On 10 October, after having given the matter considerable thought, Nelson resigned from his position as Shire Secretary at Orbost. ‘…It is with very great regret that 1 tender my resignation as secretary, etc., to your shire. After a protracted convalescence the medical authorities have decided that I cannot take up indoor work for many years, and that my immediate future must be spent out of doors. I wish to offer my heartiest thanks to you for the many kindnesses and courtesies shown me whilst an officer of the council, and particularly for your help on my enlistment, and your stirring welcome on my return. I am very sorry my wounds will not permit me to resume duty with you, but 1 can sincerely assure you that my stay in Orbost will ever be remembered and that the happy hours spent with you will not readily be effaced…’Nelson had carefully considered his future and the prospects available to him. As a result, he chose to take part in the Soldier Settlement Scheme. Land was made available at Merbein, on the Murray River near Mildura, with the newly cleared land intended to extend the area’s grape and citrus industries. His father purchased an already established citrus orchard and the pair combined their energies into the venture. ‘…The settlement in Merbein was virgin land about three miles from Merbein township, and had to be cleared, blocks measured and fenced, and then planted up with vines and citrus and irrigated. We had grapes back and front and an orange grove in the centre. A one roomed dwelling was erected between the front vines and the orange on our block – bunks at one end and wood stove and large kitchen stove at the other. It was a grim life – freezing cold with frosts in the winter and blazing hot for months in the summer. The harsh life at Merbein in 1920 was very difficult to tolerate. Eventually Grandfather Wellington helped us extend the one-roomed cottage. Two rooms were added onto the back of it. We had plenty of fruit as the vines and citrus trees grew and flourished…’ On 3 May 1921, Ida gave birth to their third and final child, Lesley Joan, who was to be known as “Mickie.” She was born at the “Quisisana” Private Hospital in Dandenong Road, Windsor. It wasn’t long before Nelson felt confined by his new career path – horticulture was not something that could keep him satisfied. He turned more towards involvement with administration of the soldier settlement at Merbein. It was fortuitous that at the time his ‘enthusiasm for fruit growing was waning’ a position as Town Clerk of Mildura became available. He was appointed to the position in 1923. The family then moved for a period of time into a small flat behind the municipal office in Mildura. Eventually they transferred to a more substantial home in Tenth Street. ‘…It was a large house, with grape vines all round the front verandah and considerable garden space. [It had] one of the first electric stoves in town. We also had electric light [and] a telephone. The floors were covered in linoleum and in the living room rugs and some new furniture and a piano…’ Arrangements were made for the property at Merbein to be maintained under management, but when this proved unsatisfactory, Nelson sold the house and block. Following the death of Donald Cameron, the Town Clerk of Essendon, on 16 July 1926, applications were invited to fill the post. Nelson travelled to Melbourne for an interview and was soon offered the job. On 17 November 1926, more than 200 people from the Mildura district gathered at a beautifully decorated Town Hall to farewell Nelson and Ida. It was clear that the Mayor of Mildura valued Nelson’s contribution, ‘Mr. Wellington had raised Mildura to a state of efficiency not equalled in any town in the State.’ Presentations of ‘a very handsome clock’ and a bronze and glass fruit stand were made to the departing couple. For Ida this was a great relief as she had struggled with the intense heat of summers in Mildura. The family moved to rooms at the Junction Hotel in Moonee Ponds, adjacent to the Essendon Town Hall. They eventually moved into the Victorian villa, “Kiandra”, at 23 Learmonth Street in Moonee Ponds. It was to be their home for nearly 20 years.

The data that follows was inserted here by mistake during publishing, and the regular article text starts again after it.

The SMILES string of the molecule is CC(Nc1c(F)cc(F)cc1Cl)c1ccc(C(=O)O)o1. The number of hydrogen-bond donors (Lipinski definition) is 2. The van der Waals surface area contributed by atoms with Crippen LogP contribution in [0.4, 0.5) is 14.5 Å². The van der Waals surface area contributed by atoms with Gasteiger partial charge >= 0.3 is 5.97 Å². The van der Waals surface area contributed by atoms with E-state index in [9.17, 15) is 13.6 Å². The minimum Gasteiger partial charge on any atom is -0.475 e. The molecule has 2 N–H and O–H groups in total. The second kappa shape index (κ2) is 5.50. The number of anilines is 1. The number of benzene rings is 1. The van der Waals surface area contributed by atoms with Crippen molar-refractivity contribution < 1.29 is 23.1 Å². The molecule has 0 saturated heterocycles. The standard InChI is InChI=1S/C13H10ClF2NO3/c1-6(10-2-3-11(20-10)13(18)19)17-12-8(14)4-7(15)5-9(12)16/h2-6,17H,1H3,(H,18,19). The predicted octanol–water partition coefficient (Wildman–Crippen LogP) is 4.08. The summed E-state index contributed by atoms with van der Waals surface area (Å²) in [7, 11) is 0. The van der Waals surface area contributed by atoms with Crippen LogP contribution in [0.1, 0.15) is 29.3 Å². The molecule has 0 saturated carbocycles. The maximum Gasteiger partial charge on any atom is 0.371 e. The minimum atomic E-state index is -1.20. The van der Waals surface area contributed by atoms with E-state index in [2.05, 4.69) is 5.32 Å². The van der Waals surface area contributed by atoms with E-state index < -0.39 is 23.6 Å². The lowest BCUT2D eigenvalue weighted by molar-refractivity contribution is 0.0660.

Meanwhile, Nelson was able to resume his military career. He joined the 57th Infantry Regiment in 1927, and on 9 May 1930 he was promoted to the rank of major and placed second-in-command of both the 57th and 60th Battalions. This was followed by further promotion to lieutenant-colonel on 24 July 1934 when he was transferred to take over command of the 58th Battalion – the “Essendon Rifles.” On Sunday 28 April 1935, the 58th Battalion carried out the ceremony of the trooping of the colour on the Essendon Recreation Reserve – the men were inspected by none other than Ballarat’s Brigadier Leslie Morshead, who congratulated them on their smart presentation. The years leading up to the Second World War were a whirl of camps, balls, manoeuvres, ceremonies and recruitment drives. As wife of the commanding officer and Town Clerk, Ida Wellington was in her element – she handled all the social aspects of her position with grace and aplomb, and she was often mentioned in the social pages of Melbourne newspapers. Nelson also developed a passion for flying during this time and gained his pilot’s license with the Royal Victorian Aero Club. He took part in the All-Australian Pageant held at Sydney on 26 February 1938, flying a Tiger Moth aircraft. The declaration of war on 1 September 1939, brought a new set of challenges for men who had fought through the Great War. Of course, one of the most obvious issues was age. Even men with extensive experience would be held back in desk jobs or garrison duties due to being aged well into their 40’s. When Nelson Wellington enlisted on 22 April 1940, he reduced his age by two years – for some reason 49 seemed far less elderly than 51.Within days of being accepted into the 2nd AIF, Nelson was appointed lieutenant-colonel to command the 2/2nd Pioneer Battalion. When they embarked for the Middle East on 7 April 1941, Nelson was with them. The 2/2nd Pioneers went into action during the Syrian-Lebanon Campaign during June 1941. Nelson oversaw operations in the Merdjayoun sector with such ‘a gallant manner’ that he was credited with being largely responsible for stabilising the situation following the enemy attack on 16 June. The following day Nelson led an attack and captured the barracks at Merdjayoun, only to be driven back by an enemy tank attack. On 19 June, Nelson co-operated with an attack by the 2/25th Infantry Battalion. He sent a company of pioneers across the rugged slopes surrounding Merdjayoun, who linked up with the 2/25th west of the town. In the process this company captured forty members of the Foreign Legion and secured the right flank of 2/25th. Following an attack east of Merdjayoun on 24 June, Nelson pushed his patrols through the town and the next morning he personally supervised the move of his forward defensive lines. On 28 June whilst reconnoitring for a further advance, Nelson was wounded in advance of his forward defensive line, but insisted on carrying on until he was ordered to go to the Advanced Dressing Station. He had suffered multiple shrapnel wounds to his forehead, and knee, but it was the wound to his right elbow that gave the most concern – the shrapnel had caused a compound fracture to the olecranon at the head of the ulna, a painful and debilitating wound. The next day he was evacuated to the 7th Australian General Hospital. Despite a period of convalescence at the AIF Officers’ Hostel, his elbow continued to cause issues. On 15 September, Nelson faced a Medical Board that concluded that, due to the damage to his elbow and underlying arterio-sclerosis, he was to be marked permanently unfit for general service. He would also relinquish his command. For his service during the Battle of Merdjayoun, Nelson was recommended for the immediate awarding of the Distinguished Conduct Medal by three senior officers – Brigadier D. S. Berryman, General H. M. Wilson and General T. A. Blamey, who reinforced the recommendation by stating that ‘throughout a period of heavy fighting he inspired his battalion by his own energy and gallant conduct…’ Nelson left the Middle East for Australia on 5 November 1941 onboard the transport Wanganella. After disembarking at Melbourne on 1 December, he was taken straight to the military hospital at Heidelberg. He was still recuperating when the awarding of his Distinguished Service Order was announced in the London Gazette on 30 December. In April 1942, Nelson commenced duty with the Department of the Engineer-in-Chief, specialising in training, programme preparation and administration. He also carried out special duties at the New South Wales branch of the office.